My Personal Efforts to Invest Locally Using a Self Directed IRA

A little bit of my story is included as one of a number of brief case studies Michael shares throughout Put Your Money Where Your Life Is. These snippets include helpful details about actual investments people have made in their communities through self-directed retirement accounts.

investing locally
photo credit: Kaique Rocha from Pexels

Regular readers of my blog may remember that it was through my desire to invest in local sustainable food businesses that I first encountered self-directed IRAs. I did some research ahead of time, but looking back now realize I opened my self-directed IRA in 2017 rather impetuously. It’s working out well enough, but I didn’t know about Solo 401ks back then. I think those are much less complicated and cumbersome so if I were to do it over again I’d likely open a Solo 401k instead since I am now self-employed and eligible for this type of account.

Part of the reason I chose Advanta IRA as my custodian company is that they are based in my area. I was extremely pleased to discover this well-regarded company headquartered so close to me. Now my custodian fees stay in the local economy and help employ people in my community.

I’ve been engaging in conversations about local investing here in my town ever since I opened my SDIRA.There’s no local investing club in my area yet. It’s too heavy a lift for me to get a club going on my own given my lack of financial and legal experience it, but I cheerlead the topic whenever I can and continuously engage new people in conversation about this idea.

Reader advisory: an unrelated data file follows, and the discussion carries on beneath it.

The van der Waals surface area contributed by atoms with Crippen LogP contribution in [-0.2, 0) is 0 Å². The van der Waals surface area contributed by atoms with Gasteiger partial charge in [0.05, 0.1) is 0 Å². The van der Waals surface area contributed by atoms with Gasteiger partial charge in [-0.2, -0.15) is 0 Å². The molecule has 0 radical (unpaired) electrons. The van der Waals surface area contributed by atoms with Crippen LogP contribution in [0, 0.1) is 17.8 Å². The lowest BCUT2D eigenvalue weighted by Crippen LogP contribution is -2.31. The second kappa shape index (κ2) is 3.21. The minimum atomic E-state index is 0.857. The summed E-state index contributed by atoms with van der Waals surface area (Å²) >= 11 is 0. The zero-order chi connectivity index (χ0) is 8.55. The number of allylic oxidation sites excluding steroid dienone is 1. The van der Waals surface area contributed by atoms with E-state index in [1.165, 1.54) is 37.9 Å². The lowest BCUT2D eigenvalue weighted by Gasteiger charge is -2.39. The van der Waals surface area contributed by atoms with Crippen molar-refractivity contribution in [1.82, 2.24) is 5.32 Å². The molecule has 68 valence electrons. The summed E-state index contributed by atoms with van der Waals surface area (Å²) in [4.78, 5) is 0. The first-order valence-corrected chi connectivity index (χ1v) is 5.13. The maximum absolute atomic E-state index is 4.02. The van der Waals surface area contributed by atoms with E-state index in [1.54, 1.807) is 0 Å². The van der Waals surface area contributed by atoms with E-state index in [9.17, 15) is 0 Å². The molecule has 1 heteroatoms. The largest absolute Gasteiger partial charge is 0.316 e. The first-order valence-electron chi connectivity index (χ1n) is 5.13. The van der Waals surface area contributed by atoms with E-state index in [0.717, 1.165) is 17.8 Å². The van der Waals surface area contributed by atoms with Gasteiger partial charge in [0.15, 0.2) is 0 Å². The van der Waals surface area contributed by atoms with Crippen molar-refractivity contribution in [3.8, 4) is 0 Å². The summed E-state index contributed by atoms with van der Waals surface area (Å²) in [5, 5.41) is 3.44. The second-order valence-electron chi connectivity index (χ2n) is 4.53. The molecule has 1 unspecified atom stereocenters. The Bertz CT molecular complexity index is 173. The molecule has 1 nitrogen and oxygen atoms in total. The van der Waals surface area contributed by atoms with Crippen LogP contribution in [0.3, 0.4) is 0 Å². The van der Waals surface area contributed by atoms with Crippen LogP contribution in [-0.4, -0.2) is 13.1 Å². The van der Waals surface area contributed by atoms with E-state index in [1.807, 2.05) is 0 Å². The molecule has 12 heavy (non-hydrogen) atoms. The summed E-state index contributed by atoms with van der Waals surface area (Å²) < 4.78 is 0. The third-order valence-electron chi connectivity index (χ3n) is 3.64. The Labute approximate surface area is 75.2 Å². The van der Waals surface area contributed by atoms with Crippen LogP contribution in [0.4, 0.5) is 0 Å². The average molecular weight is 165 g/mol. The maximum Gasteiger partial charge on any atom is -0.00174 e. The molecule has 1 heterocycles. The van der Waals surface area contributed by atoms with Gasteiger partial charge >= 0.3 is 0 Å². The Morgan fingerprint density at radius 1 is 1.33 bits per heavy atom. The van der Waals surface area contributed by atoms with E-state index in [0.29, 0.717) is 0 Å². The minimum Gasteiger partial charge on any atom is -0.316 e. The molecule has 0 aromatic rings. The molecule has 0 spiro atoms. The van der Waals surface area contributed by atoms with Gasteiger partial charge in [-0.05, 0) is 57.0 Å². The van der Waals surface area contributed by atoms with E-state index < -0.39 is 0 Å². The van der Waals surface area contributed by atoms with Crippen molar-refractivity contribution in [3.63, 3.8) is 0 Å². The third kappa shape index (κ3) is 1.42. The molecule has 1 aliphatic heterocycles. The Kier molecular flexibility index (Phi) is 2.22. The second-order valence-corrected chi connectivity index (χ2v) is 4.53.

These conversations have been fruitful in connecting me with like-minded people and led to two of the three local investments I have made so far. I discussed all three of these investments in this piece (as well as a number of non-local investments) I wrote with the rather bold title of How I Am Investing to Save the Planet.

I’ve also had conversations with a few friends who needed a small loan for their business or an upcoming personal expense. In the end none of these conversations led to me lending them any money either because they didn’t move forward with their plans, tapped another funding source, or didn’t feel right to me.

Until we are able to get a local investing club or other more formalized structure in my city these conversations with friends and community leaders will continue to be my primary means of identifying potential local investments. In fact, not only did I learn about the opportunity to purchase a share of a local permaculture farm this way. I was then able to tell my dear friend and fellow Florida-based permaculturalist and blogger Jenny Nazak about this investment. I’ve mentioned the much-needed book Jenny wrote on joyful low footprint living called Deep Green in previous posts. Now Jenny is the farm’s newest investor.

A Few More Local Investing Resources

There’s so much more to explore on the topic of local investing. I’ll write another blog post in the future to delve more deeply into the rich topic and highlight more of the champions in this space beyond Michael Shuman. For now though, as a form of a teaser for an upcoming interview I’ll be publishing I’d like to shout out one of the more innovative and impactful financial advisors working in the socially responsible investing space – that would be the one and only Ms. Angela Barbash of Revalue.

Angela is a pioneer in the local investing space and her work in this realm is making a difference across the country. If you happen to live near her part of Michigan and are interested in investing in that community I strongly encourage you to contact her as she is spearheading a most impressive local investing effort in that area.